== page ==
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Chelyabinsk Region

Status: Region (oblast)
Capital: Chelyabinsk
Administrative division: 27 districts, 30 cities/towns, 13 urban-type settlements, 1,260 rural localities, 24 uninhabited rural localities
Area: 87,900 km2
Chelyabinsk Region Population: 3,603,339 (2002)

The Chelyabinsk region is located at the eastern part of the South Urals, at the border of Europe and Asia. Geographically there are two parts: a mountainous area of approximately a 150 km and a river area of approximately 220 km along the Ural River.
Chelyabinsk is one of the major industrial centers of Russia. The most important industry here is metallurgical production. The most significant metallurgical companies are Chelyabinsk tractor plant, Chelyabinsk metallurgical combination and Chelyabinsk tube rolling plant.
Economy
Chelyabinsk Region is fifth in Russia in relation to industrial output. Agricultural production makes up only about 5% of the gross regional product. The region is particularly known for iron and coal production, but also has large deposits of talc, salts and gold.
The enterprises of ferrous metallurgy in Chelyabinsk produce 31% of all Russian output of steel, and 15% of steel tubes. The retail industry has experienced a significant boost in 2008 of 130, 5 %. The total turnover amounted up to 213329, 6 millions of rubles.
One of the important industries here is agriculture. Over 50% of the agricultural output is consists of meat production. In GDP the contribution of agricultural industry is approximately 4, 6 %. The Chelyabinsk region specializes in vegetable growing and animal breeding.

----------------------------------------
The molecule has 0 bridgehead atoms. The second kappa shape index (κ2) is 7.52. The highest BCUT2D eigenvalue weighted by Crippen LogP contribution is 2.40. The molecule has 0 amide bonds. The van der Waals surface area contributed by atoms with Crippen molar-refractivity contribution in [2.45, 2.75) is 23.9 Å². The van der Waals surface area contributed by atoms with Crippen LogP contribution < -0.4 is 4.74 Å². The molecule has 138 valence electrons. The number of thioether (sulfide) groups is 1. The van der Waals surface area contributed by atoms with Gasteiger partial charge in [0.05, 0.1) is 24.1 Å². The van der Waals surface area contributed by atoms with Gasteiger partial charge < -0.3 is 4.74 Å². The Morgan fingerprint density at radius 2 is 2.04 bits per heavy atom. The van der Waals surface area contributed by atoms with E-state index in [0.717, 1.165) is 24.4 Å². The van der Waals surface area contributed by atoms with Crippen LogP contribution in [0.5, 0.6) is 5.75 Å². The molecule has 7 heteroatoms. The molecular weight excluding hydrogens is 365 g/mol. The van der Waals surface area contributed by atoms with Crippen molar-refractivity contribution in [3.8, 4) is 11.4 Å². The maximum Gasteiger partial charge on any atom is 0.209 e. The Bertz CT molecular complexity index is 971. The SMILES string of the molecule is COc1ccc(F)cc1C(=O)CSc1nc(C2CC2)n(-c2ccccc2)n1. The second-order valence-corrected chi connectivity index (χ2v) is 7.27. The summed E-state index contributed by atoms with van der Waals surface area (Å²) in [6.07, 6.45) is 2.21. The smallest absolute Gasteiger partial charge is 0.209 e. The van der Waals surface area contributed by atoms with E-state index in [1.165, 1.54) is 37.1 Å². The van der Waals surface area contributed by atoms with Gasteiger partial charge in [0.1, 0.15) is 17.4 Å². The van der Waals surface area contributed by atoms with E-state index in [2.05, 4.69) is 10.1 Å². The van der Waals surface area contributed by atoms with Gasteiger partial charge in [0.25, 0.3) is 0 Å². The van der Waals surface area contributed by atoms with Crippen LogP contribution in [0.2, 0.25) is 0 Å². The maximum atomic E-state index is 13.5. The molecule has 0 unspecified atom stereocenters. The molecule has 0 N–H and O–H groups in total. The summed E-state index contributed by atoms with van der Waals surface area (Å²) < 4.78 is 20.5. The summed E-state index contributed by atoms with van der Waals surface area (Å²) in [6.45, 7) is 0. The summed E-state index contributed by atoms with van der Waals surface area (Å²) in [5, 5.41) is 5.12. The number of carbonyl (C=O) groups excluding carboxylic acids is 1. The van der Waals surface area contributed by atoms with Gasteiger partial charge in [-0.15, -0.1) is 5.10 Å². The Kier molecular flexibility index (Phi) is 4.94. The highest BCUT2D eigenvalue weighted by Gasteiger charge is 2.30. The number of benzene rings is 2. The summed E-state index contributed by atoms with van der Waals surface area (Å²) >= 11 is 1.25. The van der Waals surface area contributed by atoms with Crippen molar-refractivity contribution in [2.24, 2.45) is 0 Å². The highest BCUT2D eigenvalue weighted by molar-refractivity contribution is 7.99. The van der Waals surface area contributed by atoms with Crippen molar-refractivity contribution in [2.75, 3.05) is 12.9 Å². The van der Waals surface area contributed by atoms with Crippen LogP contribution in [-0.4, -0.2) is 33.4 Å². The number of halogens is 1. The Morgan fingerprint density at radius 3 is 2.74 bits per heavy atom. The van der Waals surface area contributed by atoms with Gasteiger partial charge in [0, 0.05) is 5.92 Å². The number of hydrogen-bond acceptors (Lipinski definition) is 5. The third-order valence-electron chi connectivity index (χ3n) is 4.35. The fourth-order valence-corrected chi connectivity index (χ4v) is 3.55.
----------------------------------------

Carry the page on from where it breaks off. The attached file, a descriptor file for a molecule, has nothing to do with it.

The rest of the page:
Small businesses
Small sized businesses are an important role for de-monopolization. Nowadays, one third of the economy is occupied by small and medium sized businesses. In 2007 a total of 25900 small enterprises were active in Chelyabinsk region.
Import and export
Out of all the Ural regions Chelyabinsk together with the Sverdlovsk region has the highest import figures. Import in the Chelyabinsk region has noticed a significant boost. Whereas the import share of the Ural into Chelyabinsk was 18 percent in 2006, it soared to 26.1 percent in 2007.
The major import partner in 2007 was Kazakhstan; they hold a share of 47.48 percent of the total import. Secondly is Ukraine with 10.17 percent and thirdly China with 9.02 percent.
In 2007 Chelyabinsk's biggest export partner was Iran, they exported 14.40%. The Netherlands hold fourth place with 10.08%.
The exported goods are mainly ferrous and non ferrous materials, which encompasses 88 percent of the total Export. Next to that, the overall export of the Chelyabinsk region in 2007 significantly increased by 30.4 percent (In comparison with 2006). In terms of dollars, the total import for the Chelyabinsk region was 2685, 70 million dollars.

Karabash, Chelyabinsk Oblast is the problem ecological region.

source of the photos